20 pledges for 2020: Why I’ve installed a wormery in my garden to reduce food waste

Julia Platt Leonard is making her kitchen and her cooking more sustainable in 2020, one meal at a time

Monday 10 February 2020 17:17

I can add to my list of 3:00 a.m. wake-up worries — along with Brexit, the American presidential election, and Harry and Meghan — worm wander. In my 2020 quest for a more sustainable kitchen, I’ve installed a wormery in my back garden. A small move but for me a big one, as I’m still reeling from the time my brother threw a tin of worms at me when I was six years old.

The worms will feed on kitchen scraps; bits of cabbage, banana peels, and egg shells (no oil, no dairy please) that my 2019.0 version would have tossed into the garbage. They’ll reside in a multi-level des res and churn my waste into compost. But as I feverishly read the instructions, I learn that during the first 24-hours they might ‘wander’ and head for the great outdoors.

I call Ronnie, co-owner of Wormcity Wormery, who calms me down. Yes, there is a potential for wander but adding a handful of our own back garden soil helps ‘welcome’ the worms to their new home. No, it’s not a problem that I’m going away for a week — they need time to get settled and overfeeding is a no-no anyway. I hang up feeling like I’ve had a session with my own worm therapist.

If you’ve got any back garden space, then a wormery is an easy way to reduce your kitchen carbon footprint. You can find them online and at garden shops and it’s an easy-to-assemble box system (more mouths = more food waste = more levels). I chose Wormcity because — aside from the fact that Ronnie doesn’t mind answering my inane questions — their wormeries are made from recycled plastic in England, so helpfully reducing travel miles.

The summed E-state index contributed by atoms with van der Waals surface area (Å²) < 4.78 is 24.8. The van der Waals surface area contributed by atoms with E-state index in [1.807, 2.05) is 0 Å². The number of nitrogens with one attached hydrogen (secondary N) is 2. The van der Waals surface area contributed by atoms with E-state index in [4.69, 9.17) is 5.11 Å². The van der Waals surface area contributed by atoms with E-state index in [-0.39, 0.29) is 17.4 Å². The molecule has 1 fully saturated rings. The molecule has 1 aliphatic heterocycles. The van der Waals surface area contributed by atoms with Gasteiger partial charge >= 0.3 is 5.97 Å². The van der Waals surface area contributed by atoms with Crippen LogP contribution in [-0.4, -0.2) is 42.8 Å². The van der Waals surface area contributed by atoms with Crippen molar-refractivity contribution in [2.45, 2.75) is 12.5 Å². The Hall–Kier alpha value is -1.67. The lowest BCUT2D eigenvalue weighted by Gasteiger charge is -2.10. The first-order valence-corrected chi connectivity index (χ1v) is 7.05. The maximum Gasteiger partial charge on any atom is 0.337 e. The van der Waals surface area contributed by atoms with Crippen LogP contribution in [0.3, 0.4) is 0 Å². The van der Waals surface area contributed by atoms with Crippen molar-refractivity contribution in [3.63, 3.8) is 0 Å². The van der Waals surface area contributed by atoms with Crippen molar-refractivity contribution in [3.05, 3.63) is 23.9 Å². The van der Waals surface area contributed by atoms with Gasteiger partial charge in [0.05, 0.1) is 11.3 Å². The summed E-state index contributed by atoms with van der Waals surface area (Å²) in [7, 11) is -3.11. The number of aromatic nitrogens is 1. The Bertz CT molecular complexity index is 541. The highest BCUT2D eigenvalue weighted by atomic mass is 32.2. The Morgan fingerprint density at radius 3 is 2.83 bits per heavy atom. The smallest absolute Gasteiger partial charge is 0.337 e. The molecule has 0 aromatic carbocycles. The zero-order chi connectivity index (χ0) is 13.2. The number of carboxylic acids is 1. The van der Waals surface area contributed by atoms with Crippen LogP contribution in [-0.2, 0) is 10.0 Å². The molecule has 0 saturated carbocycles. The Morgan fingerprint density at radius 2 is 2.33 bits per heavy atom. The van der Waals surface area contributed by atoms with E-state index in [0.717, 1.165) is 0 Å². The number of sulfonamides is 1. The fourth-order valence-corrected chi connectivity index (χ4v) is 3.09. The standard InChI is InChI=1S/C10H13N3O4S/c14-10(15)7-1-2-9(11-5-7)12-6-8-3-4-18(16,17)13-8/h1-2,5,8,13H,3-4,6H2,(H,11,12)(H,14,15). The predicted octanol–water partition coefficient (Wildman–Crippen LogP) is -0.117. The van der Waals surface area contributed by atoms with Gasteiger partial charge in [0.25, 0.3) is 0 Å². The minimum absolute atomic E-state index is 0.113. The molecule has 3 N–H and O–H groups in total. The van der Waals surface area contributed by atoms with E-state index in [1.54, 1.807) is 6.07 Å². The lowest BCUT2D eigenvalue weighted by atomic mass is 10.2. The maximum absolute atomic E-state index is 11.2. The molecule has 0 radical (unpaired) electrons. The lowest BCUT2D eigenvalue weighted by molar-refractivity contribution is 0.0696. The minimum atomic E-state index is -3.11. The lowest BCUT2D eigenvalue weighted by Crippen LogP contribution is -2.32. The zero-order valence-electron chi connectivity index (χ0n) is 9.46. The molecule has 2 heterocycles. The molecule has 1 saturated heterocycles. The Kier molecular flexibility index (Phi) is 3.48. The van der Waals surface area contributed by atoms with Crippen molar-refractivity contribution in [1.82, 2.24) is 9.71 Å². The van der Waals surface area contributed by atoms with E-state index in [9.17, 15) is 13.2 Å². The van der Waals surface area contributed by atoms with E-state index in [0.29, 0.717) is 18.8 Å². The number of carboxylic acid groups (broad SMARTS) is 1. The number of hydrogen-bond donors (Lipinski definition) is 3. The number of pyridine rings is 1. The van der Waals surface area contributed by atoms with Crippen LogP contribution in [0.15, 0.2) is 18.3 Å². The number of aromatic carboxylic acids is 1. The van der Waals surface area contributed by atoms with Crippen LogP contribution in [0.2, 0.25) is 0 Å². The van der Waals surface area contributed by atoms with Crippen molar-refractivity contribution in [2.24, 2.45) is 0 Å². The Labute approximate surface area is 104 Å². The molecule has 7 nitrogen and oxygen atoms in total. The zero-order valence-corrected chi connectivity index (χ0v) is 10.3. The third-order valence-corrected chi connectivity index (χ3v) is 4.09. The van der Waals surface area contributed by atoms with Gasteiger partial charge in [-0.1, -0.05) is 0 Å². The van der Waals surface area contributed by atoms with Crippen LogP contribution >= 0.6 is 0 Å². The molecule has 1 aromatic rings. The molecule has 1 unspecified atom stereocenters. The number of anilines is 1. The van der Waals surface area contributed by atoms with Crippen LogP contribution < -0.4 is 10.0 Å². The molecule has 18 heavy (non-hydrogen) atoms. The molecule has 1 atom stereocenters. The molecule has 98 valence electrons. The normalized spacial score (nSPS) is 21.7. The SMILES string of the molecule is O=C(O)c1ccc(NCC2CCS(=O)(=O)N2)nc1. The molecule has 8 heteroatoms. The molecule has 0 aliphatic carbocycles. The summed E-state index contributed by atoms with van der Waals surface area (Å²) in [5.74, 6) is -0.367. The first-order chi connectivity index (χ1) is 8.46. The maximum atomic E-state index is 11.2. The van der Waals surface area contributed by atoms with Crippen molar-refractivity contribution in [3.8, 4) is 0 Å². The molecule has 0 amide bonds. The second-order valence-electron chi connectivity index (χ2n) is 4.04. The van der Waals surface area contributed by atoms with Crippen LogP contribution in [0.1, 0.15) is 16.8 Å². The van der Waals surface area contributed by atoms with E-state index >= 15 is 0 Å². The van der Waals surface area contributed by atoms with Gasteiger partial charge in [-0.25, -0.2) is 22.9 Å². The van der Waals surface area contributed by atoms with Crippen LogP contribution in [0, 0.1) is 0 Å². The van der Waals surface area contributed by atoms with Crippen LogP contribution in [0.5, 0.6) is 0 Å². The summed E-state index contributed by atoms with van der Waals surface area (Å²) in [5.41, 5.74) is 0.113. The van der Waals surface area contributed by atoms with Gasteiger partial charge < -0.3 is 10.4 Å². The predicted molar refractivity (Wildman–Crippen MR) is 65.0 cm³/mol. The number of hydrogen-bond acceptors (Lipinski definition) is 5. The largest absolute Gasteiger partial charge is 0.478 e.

My composting worms should live for around two to three years. They’re prolific, doubling their numbers every three to four months. Even better, they’re hungry — eating up to half their body weight in food every day. That’s a lot of carrot peelings. It will take around four months for my worms to turn a tray of food scraps into compost but when they do, it will be so nutrient rich (about ten thousand times the bacteria and microbes of normal compost) that I’ll only need a small amount to use as a top dressing.

If my growing worm family can’t make it through my apple cores, tea bags and coffee grounds, I’ll have a food waste recycle container from my local council for any overflow. According to WRAP, a not-for-profit organisation that works with governments, businesses and consumers to encourage sustainability, last year 59% of councils across the UK offered kerbside food waste collection. If you’re not sure about recycling in your area, you can go to the Recycle Now locator, type in your postcode and find out what your council does — and doesn’t — recycle.